Author Chat with Spencer Hyde (What The Other Three Don't Know), Plus Guest Post!
Today we're excited to chat with Spencer Hyde author of
What The Other Three Don't Know.
Read on for more about Spencer and his book, plus an guest post.
Meet Spencer Hyde!
Spencer Hyde spent three years during high school at Johns Hopkins for severe OCD. He feels particularly suited to write this novel because he’s lived through his protagonists’ obsessions. Spencer worked at a therapeutic boarding school before earning his MFA and his PhD specializing in fiction, short humor pieces, and essays. He wrote Waiting for Fitz while working as a Teaching Fellow in Denton, Texas. Spencer and his wife, Brittany, are the parents of four children.
Meet What The Other Three Don't Know!
Will I still be loved if I show people who I really am?
Four high school seniors. Four secrets about to be told.
If Indie had it her way, she would never choose to river raft with three other high school seniors, mostly strangers to each other, from her journalism class.
A loner, a jock, an outsider, an Instagram influencer. At first they can’t see anything that they have in common. As the trip unfolds, the unpredictable river forces them to rely on each other. Social masks start to fall as, one-by-one, each teen reveals a deep secret the other three don’t know.
One is harboring immense grief and unwilling to forgive after the death of a loved one. One is dealing with a new disability and an uncertain future. One is fearful of the repercussions of coming out. One is hiding behind a carefully curated “perfect” image on Instagram.
Before they get to the end of Hells Canyon, they’ll know the truth about each other and, more importantly, learn something new about themselves.
What the Other Three Don’t Know is a poignant and gripping YA novel about the unlikely friends who accept you for who you really are and the power of self-acceptance.
~ Author Chat ~
- Who is your favorite character in the book?
- I think Wyatt is my favorite character in the book, and probably because he surprised me at every turn. I wanted somebody with a prepper mentality, but I soon found Wyatt was interested in things far beyond survival. In fact, he wants survival, but only in a place that values art and the ways we love. And all from a boy who grew up breaking horses and mending fences.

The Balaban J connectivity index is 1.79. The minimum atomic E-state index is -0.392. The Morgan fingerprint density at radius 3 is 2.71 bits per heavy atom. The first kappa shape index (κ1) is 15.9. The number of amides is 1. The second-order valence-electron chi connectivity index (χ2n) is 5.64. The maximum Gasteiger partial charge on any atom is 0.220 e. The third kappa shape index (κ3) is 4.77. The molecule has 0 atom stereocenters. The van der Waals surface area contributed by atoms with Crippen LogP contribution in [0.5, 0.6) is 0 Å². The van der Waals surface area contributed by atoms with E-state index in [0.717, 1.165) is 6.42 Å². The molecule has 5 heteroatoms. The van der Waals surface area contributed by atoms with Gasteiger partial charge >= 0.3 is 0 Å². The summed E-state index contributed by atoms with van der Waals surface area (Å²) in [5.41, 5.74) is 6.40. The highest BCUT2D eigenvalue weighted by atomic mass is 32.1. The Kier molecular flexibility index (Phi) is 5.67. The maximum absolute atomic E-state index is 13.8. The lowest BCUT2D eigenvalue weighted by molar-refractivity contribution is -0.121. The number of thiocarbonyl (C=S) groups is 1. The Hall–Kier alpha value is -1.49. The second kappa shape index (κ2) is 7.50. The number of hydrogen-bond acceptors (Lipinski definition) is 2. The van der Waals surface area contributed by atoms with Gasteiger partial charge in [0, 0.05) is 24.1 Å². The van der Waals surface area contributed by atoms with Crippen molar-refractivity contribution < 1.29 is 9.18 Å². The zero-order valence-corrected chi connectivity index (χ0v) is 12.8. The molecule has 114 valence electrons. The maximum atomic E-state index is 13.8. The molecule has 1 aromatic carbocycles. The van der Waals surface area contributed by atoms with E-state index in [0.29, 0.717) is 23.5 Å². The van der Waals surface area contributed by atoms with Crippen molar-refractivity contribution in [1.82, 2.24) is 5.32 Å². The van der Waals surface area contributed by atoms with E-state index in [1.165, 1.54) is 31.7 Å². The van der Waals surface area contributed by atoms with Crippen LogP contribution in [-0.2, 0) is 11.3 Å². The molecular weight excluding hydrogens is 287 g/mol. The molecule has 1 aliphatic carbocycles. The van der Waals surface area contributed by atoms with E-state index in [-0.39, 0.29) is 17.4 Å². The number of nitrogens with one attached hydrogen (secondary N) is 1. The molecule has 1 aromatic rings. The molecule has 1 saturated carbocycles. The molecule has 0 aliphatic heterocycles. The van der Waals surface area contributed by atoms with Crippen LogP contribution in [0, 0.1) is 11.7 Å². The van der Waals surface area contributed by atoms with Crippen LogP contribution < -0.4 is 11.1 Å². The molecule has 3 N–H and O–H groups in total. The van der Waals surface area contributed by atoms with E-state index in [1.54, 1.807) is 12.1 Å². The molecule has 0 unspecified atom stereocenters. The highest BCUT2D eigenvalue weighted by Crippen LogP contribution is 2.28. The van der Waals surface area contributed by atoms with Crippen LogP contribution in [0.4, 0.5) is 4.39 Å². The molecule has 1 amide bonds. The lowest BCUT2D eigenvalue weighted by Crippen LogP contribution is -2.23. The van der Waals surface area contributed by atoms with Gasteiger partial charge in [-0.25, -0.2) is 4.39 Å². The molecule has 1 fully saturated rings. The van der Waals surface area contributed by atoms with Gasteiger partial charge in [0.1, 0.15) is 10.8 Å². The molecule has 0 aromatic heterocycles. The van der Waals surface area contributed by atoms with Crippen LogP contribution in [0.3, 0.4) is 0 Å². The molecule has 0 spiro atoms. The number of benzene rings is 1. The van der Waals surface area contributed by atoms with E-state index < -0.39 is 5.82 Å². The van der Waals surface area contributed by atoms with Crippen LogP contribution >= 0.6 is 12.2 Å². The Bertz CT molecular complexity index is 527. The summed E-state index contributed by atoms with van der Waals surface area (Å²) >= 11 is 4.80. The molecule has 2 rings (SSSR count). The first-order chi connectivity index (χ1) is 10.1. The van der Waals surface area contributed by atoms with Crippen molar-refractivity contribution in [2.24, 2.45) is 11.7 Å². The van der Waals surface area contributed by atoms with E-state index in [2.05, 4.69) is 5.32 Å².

- Which came first, the title or the novel?
- Definitely the novel. In fact, I had quite a difficult time with the title. Titles are tricky because you want something that will catch the ear (and eye), but you have to consider character, theme, arc, location—you get it. The works! I initially titled this novel Let It Run, a term used by fly-fishing enthusiasts: When you hook a fish and the fish pulls back, let it run, or give it some line and let it feel it is in control all while you slowly draw it in. Now, this fit with the themes in the book, but it didn’t have much pop. My friend and publishing director, Chris Schoebinger is responsible for the title What the Other Three Don’t Know, and I couldn’t be happier with the way it stands as the book’s entry point.
- What scene in the book are you most proud of, and why?
- I don’t know if I’d rank any one scene over another, but I did have the most fun writing the scene in the tent right before the start of (spoiler alert!) the flash flood. While drafting the novel, I knew I wanted the characters forced together—a pressure cooker, of sorts, and without any access to social media or regular friends or family. No rescue, but from those at your side. So, what do you do? You spoon to stay warm!
- Thinking way back to the beginning, what’s the most important thing you've learned as a writer from then to now?
- Ease up on your expectations and get the story down. Then, and only then, do you really know what the book’s about. Allow yourself to exist in a place without answers, and let your characters map it out. You may find yourself in a foreign place, but you’ll pick up the language pretty fast. Just stick with it, and don’t hold too tightly to any ideas you had before drafting.